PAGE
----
Demand happens at the top of the sales funnel when you’re creating awareness to get your audience’s attention and generating interest in your products or services. Conversely, lead generation focuses on collecting information from interested prospects to convert them to customers.
When you use demand generation and lead generation marketing efforts in tandem, they are a key driver of pipeline growth.
How demand generation and lead generation combine into a business strategy
For a business, it’s not a question of which method to focus on first, but how can demand generation and lead generation work together to create a seamless customer acquisition strategy.
Even though these generation methods are two distinct processes, they should work in tandem to create a harmonious system that turns consumers into interested prospects, and interested prospects into customers.
For example, a business could decide that they want to produce some informative and useful free content, such as an eBook. This demand generation strategy works well to produce interest in a brand, and it would be prudent to pair it with a lead generation strategy to make the most of the marketing efforts. In this situation, it may be wise to give away the eBook through an email link, thereby capturing the email address of an interested consumer in the process.
Overall, establishing successful strategies is a process of trial and error. Constant experimentation and growth are key for a business to succeed with its demand and lead generation methods.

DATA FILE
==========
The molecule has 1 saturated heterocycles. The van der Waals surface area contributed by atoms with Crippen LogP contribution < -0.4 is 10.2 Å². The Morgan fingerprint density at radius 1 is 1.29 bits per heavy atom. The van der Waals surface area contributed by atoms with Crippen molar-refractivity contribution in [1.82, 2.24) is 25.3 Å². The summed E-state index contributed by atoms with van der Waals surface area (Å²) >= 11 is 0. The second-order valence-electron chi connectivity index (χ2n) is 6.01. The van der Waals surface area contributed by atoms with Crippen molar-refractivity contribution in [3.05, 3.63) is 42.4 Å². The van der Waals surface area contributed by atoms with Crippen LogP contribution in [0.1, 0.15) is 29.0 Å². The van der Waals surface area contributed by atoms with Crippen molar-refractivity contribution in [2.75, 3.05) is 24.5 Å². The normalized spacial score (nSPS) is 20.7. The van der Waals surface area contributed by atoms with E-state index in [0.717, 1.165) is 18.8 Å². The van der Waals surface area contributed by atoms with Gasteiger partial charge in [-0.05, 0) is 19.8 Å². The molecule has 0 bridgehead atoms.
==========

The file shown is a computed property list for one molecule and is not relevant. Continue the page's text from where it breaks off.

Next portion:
Clearbit for demand and lead generation
Demand generation and lead generation are complementary digital marketing strategies that create a pipeline of qualified leads for a brand.
Clearbit supports marketing teams in their demand and lead generation activities by providing the insights you need to turn traffic into prospects and prospects into paying customers.
- Clearbit’s precise B2B ad targeting solution improves the precision of ads targeted at B2B audiences by building audiences based on your ICP firmographic and technographic data like title, employee count, and more.
- Clearbit also helps deliver tailored email campaigns using hyper-personalization features that improve your open rates, clickthroughs, and conversions.
- Clearbit’s intent-based outreach solution helps you curate a list of high-intent prospects. Through our Reveal technology, you can identify anonymous prospects, get alerts when key prospects engage with your site, and retarget prospects with personalized ad campaigns.
Demand generation and lead generation are both vital components of any revenue-driven marketing strategy. Demand generation drives brand awareness while lead generation transforms their interest in your brand into a desire for your products and services. Both demand generation and lead generation strategies help build a sustainable pipeline of qualified leads.